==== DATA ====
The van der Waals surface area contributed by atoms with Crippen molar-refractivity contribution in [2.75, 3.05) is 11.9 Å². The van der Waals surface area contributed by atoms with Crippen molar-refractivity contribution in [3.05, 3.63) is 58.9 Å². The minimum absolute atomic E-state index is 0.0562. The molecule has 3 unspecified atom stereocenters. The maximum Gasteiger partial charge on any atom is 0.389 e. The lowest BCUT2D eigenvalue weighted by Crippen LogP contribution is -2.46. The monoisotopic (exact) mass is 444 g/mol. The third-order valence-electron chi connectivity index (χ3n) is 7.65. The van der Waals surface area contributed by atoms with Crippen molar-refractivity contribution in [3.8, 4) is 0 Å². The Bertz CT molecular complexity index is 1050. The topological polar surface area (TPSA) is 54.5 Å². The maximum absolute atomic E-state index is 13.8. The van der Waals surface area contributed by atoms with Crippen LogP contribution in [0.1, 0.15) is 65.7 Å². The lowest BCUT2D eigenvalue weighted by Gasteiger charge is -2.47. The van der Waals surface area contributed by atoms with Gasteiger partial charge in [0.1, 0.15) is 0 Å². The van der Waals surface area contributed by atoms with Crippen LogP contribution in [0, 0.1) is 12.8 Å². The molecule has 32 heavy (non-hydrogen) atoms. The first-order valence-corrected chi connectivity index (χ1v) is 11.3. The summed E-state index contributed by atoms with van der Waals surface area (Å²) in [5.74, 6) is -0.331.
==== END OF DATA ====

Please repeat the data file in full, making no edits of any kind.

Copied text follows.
The van der Waals surface area contributed by atoms with Crippen molar-refractivity contribution in [2.75, 3.05) is 11.9 Å². The van der Waals surface area contributed by atoms with Crippen molar-refractivity contribution in [3.05, 3.63) is 58.9 Å². The minimum absolute atomic E-state index is 0.0562. The molecule has 3 unspecified atom stereocenters. The maximum Gasteiger partial charge on any atom is 0.389 e. The lowest BCUT2D eigenvalue weighted by Crippen LogP contribution is -2.46. The monoisotopic (exact) mass is 444 g/mol. The third-order valence-electron chi connectivity index (χ3n) is 7.65. The van der Waals surface area contributed by atoms with Crippen molar-refractivity contribution in [3.8, 4) is 0 Å². The Bertz CT molecular complexity index is 1050. The topological polar surface area (TPSA) is 54.5 Å². The maximum absolute atomic E-state index is 13.8. The van der Waals surface area contributed by atoms with Crippen LogP contribution in [0.1, 0.15) is 65.7 Å². The lowest BCUT2D eigenvalue weighted by Gasteiger charge is -2.47. The van der Waals surface area contributed by atoms with Gasteiger partial charge in [0.1, 0.15) is 0 Å². The van der Waals surface area contributed by atoms with Crippen LogP contribution in [0, 0.1) is 12.8 Å². The molecule has 32 heavy (non-hydrogen) atoms. The first-order valence-corrected chi connectivity index (χ1v) is 11.3. The summed E-state index contributed by atoms with van der Waals surface area (Å²) in [5.74, 6) is -0.331.